Who Led the Haitian Revolution?

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  • 0:04 The Haitian Revolution
  • 0:48 Boukman
  • 2:25 Toussant Louverture
  • 3:51 Jean-Jacques Dessalines
  • 4:46 Lesson Summary
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Lesson Transcript
Instructor: Christina Boggs

Chrissy has taught secondary English and history and writes online curriculum. She has an M.S.Ed. in Social Studies Education.

You may know that the Haitian Revolution was one of the most successful slave rebellions in the history of the world, but what do you know about the revolution's leaders? This lesson discusses three important leaders of the Haitian Revolution.

The Haitian Revolution

Haiti is a small island nation located in the Caribbean, but how did it become a country? During the 1700s, Haiti was a French colony known as Saint-Domingue. As a colony, Saint-Domingue was very important to France. Plantations grew valuable cash crops like sugar and coffee. To keep prices low and production high, plantations relied on slave labor. Nearly half a million African slaves lived in the tiny colony. After decades of horrifying brutality, Saint-Domingue's slaves revolted in 1791, leading to over a decade of violence and political upheaval. This lesson discusses three important leaders associated with the Haitian Revolution.


The Haitian Revolution began in August of 1791 when thousands of slaves rebelled against their masters. As you can probably imagine, a rebellion of this size did not just happen spontaneously. Instead, leaders carefully built their following and planned their revolt. Among these leaders was Boukman, a Jamaican voodoo priest. Boukman was a maroon, or a slave that had escaped from his masters. In mid-August, Boukman led a massive voodoo ceremony referred to as the Bais Caiman. During the ceremony, Boukman and other leaders performed ritualistic sacrifices to call up various spirits to help their cause. Some accounts of the ceremony claim that Boukman's sacrifices actually changed the weather.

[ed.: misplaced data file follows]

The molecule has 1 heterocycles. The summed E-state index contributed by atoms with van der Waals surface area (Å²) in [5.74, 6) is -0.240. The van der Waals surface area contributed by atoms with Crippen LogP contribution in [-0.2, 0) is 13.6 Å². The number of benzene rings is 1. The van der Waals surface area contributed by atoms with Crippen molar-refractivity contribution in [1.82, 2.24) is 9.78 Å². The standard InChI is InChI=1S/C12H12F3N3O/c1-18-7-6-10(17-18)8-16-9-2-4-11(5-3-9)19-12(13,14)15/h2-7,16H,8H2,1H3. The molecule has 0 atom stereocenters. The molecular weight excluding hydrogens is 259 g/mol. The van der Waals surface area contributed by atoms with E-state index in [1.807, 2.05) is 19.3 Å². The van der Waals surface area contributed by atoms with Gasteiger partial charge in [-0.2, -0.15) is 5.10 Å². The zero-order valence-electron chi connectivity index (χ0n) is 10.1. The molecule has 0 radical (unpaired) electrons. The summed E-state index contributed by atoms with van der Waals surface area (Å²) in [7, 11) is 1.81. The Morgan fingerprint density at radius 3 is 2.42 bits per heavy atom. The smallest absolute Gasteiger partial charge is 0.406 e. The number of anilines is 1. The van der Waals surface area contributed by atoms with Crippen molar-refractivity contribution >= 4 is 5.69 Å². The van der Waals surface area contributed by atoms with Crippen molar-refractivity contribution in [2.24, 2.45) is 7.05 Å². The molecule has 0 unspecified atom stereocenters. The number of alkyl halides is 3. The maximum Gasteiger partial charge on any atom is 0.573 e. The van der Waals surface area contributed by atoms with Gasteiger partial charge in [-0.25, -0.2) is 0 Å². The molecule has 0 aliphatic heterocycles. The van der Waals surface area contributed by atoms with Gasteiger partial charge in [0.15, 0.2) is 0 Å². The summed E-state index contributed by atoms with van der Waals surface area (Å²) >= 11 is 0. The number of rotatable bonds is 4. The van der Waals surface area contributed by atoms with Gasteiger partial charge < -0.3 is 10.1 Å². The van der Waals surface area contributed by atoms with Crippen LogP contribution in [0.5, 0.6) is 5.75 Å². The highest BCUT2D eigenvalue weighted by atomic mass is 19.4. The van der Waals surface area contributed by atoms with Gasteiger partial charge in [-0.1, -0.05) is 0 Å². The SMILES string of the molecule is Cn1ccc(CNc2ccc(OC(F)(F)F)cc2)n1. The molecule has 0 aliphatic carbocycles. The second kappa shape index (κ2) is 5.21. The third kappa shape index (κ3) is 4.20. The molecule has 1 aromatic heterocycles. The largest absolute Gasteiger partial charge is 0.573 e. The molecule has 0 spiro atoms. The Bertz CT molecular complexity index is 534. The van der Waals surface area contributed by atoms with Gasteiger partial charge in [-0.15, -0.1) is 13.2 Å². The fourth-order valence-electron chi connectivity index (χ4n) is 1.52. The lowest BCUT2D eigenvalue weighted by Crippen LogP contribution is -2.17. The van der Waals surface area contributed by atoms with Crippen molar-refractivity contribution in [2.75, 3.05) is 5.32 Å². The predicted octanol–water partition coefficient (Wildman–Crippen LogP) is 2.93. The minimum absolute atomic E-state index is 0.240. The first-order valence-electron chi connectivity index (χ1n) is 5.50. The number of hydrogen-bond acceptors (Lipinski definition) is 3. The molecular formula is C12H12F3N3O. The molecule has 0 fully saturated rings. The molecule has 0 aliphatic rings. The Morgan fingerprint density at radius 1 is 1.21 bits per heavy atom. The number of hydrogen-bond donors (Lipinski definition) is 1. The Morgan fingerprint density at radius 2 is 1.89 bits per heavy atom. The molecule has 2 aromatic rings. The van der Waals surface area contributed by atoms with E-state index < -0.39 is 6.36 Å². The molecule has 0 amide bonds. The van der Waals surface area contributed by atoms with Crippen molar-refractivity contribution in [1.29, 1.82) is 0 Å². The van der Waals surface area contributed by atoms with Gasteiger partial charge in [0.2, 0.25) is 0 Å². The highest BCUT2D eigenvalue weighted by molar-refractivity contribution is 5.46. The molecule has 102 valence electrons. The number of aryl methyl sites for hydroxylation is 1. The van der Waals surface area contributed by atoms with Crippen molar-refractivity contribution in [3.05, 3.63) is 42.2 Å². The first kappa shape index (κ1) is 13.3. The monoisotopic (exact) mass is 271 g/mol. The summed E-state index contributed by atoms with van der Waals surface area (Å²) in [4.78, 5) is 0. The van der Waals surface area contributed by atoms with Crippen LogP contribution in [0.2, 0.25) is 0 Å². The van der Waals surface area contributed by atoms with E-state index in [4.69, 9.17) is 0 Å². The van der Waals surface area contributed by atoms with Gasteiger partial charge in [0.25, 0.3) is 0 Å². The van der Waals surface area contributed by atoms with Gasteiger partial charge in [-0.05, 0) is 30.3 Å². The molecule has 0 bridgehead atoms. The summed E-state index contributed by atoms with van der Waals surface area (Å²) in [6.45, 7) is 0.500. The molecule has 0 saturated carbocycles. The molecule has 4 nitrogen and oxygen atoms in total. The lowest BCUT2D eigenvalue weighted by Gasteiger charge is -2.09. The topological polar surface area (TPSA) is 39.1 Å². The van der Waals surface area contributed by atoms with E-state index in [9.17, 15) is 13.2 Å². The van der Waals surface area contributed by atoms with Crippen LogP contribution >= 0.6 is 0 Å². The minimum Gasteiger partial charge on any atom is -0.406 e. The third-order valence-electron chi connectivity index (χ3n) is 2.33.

Led by Boukman, somewhere between 1,000 and 2,000 slaves started the rebellion in the northern part of Saint-Domingue. The rebels moved from plantation to plantation burning, pillaging, and killing as they went. As Boukman and his followers moved through the colony, thousands of slaves joined the fight.

Just a few months after starting the revolution, Boukman met a very untimely fate. He was killed in November of 1791 by French troops. The French wanted to make an example of Boukman. They cut off his head and displayed it on top of a stake in the colony's capital of Le Cap. Instead of scaring the rebels, the death of Boukman only made them angrier. Unfortunately, losing Boukman created a small setback for the rebels. They needed a strong leader to take over.

Toussant Louverture

After Boukman's death, Toussant Louverture became the Haitian Revolution's most powerful leader. Born sometime around 1743 into slavery, Louverture earned his freedom in the late 1770s. At the start of the rebellion, Louverture was not actively involved. He was already free, so why bother fighting? Within a few months, his mind began to change. Louverture built up his own personal army of slaves.

In 1793, France went to war with Spain and Great Britain, and the other two European countries became involved in the Haitian Revolution. Both Spain and Great Britain wanted Saint-Domingue for themselves. Louverture immediately threw his support behind the Spanish and led troops for them as a general. In 1794, however, Louverture switched sides. France declared that slavery was no longer legal in the colonies, and Louverture knew that Spain and Great Britain could not promise the same thing.

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